BEIJING, July 12 - Six-party talks aimed at ending North Korea's
nuclear stand-off will resume on July 18, the Chinese Foreign Ministry said on
North Korea agreed in February to mothball its Yongbyon nuclear complex in
exchange for fuel oil.
S.Korea sends oil aid to DPRK
South Korea sent a shipload of oil to North Korea on Thursday, a move
expected to trigger DPRK to shut down its nuclear reactor in a landmark first
step toward dismantling its nuclear program.
The chief UN inspector, Mohamed
ElBaradei, said he expects the agency's monitoring of the shutdown of the
North's Yongbyon reactor will start "early next week" and the initial inspection
is expected to be completed "within a maybe month or so."
IAEA chief Mohamed ElBaradei participates at a special
conference in commemoration of the 50th Anniversary of the IAEA in Seoul,
South Korea, Thursday, July 12, 2007. [AP]
"I expect that operation to move smoothly," ElBaradei, head of the
International Atomic Energy Agency, said in Seoul of the visit by inspectors to
North Korea expected to begin Saturday. "I am quite optimistic that this is a
good step in the right direction."
A South Korean ship - the 6,750-ton No. 9 Han Chang - departed for North
Korea from the port of Ulsan on South Korea's southeast coast, carrying an
initial batch of 6,200 tons of heavy fuel oil being given to the North for its
agreement to shut down Yongbyon.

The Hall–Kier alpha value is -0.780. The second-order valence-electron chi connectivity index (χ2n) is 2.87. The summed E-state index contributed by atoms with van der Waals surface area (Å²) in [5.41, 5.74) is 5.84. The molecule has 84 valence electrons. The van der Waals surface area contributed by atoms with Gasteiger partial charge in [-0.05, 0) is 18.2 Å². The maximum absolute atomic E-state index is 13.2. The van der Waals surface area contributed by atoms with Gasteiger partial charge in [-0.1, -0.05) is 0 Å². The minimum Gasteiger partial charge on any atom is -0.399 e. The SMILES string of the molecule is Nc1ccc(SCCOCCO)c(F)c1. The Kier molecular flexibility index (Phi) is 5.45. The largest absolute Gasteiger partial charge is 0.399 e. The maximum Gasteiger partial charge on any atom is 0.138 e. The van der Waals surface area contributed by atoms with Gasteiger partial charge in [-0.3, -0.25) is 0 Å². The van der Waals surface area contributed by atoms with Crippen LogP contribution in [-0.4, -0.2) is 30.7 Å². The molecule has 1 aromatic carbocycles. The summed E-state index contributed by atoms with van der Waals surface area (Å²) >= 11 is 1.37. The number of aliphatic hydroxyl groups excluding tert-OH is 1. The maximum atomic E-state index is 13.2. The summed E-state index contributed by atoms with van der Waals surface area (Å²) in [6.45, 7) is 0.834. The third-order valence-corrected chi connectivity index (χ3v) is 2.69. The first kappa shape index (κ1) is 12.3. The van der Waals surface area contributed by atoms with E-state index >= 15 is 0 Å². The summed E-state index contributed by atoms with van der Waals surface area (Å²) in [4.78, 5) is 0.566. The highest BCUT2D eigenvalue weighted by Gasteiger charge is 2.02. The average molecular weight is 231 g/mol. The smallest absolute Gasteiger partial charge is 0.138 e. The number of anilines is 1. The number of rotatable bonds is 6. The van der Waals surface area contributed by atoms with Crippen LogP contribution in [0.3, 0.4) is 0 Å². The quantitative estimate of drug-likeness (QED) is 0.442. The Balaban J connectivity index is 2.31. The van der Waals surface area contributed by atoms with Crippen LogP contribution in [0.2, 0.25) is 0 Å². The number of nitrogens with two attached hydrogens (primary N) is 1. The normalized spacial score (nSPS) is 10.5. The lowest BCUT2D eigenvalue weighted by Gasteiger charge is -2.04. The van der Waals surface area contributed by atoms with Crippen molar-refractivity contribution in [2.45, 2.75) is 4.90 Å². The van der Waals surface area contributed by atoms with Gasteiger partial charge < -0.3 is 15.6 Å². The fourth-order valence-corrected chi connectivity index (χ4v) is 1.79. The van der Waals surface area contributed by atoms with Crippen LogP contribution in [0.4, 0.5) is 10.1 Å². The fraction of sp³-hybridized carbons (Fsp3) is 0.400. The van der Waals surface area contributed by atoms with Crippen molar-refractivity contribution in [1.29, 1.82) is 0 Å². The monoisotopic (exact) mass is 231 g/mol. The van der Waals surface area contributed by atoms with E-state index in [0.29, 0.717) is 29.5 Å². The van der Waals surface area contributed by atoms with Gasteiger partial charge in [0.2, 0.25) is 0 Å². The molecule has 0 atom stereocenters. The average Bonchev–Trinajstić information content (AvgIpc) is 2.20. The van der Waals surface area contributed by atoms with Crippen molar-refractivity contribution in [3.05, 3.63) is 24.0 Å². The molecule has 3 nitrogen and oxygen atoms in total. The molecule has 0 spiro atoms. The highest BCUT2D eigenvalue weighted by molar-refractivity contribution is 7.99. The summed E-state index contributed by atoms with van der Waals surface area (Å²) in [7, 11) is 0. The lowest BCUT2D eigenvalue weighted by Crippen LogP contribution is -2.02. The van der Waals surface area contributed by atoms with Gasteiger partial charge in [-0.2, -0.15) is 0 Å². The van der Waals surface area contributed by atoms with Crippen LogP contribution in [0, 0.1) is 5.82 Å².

The ship was expected to arrive Saturday in North Korea's northeastern port
of Sonbong and will take some 48 hours to unload.
North Korea, after refusing to go forward with the accord for months due to a
banking dispute with the US government, strongly hinted last week that it would
undertake the long-delayed shutdown as soon as it receives an initial shipment
of oil aid.
The shipment is part of 50,000 tons promised for the reactor shutdown, and
North Korea would get an additional 950,000 tons of energy aid if it disables
all its nuclear facilities under a February deal with the US, China, Japan,
Russia and South Korea.
If the North shuts down Yongbyon, it would be the first move it has made to
scale back since the nuclear standoff began in late 2002. In the first months of
the crisis, Pyongyang kicked out UN monitors and restarted Yongbyon.
Tensions in the standoff climaxed with the North's first-ever nuclear test in
October last year.
ElBaradei said that beyond these initial moves, the North's eventual entire
abandonment of its nuclear facilities would be a "long process" that would
depend on progress at the six-nation disarmament talks.
"We should not delude ourselves," said ElBaradei, who was attending an
international atomic technology conference in Seoul. "It will take time to have
a comprehensive solution."
On Wednesday, he had said it was unclear when North Korea would actually
switch off the reactor.
South Korean and US officials have said six-nation nuclear talks are expected
to resume in Beijing next week to discuss next steps beyond the reactor
shutdown. However, host China has not made an official announcement yet. The
negotiations were last held in March.
North Korea had refused to honor the shutdown pledge because of a banking
dispute with the US surrounding North Korean funds frozen in a Macau bank
blacklisted by Washington over accusations of money laundering and
counterfeiting. The financial dispute was resolved recently as the US helped
release the funds.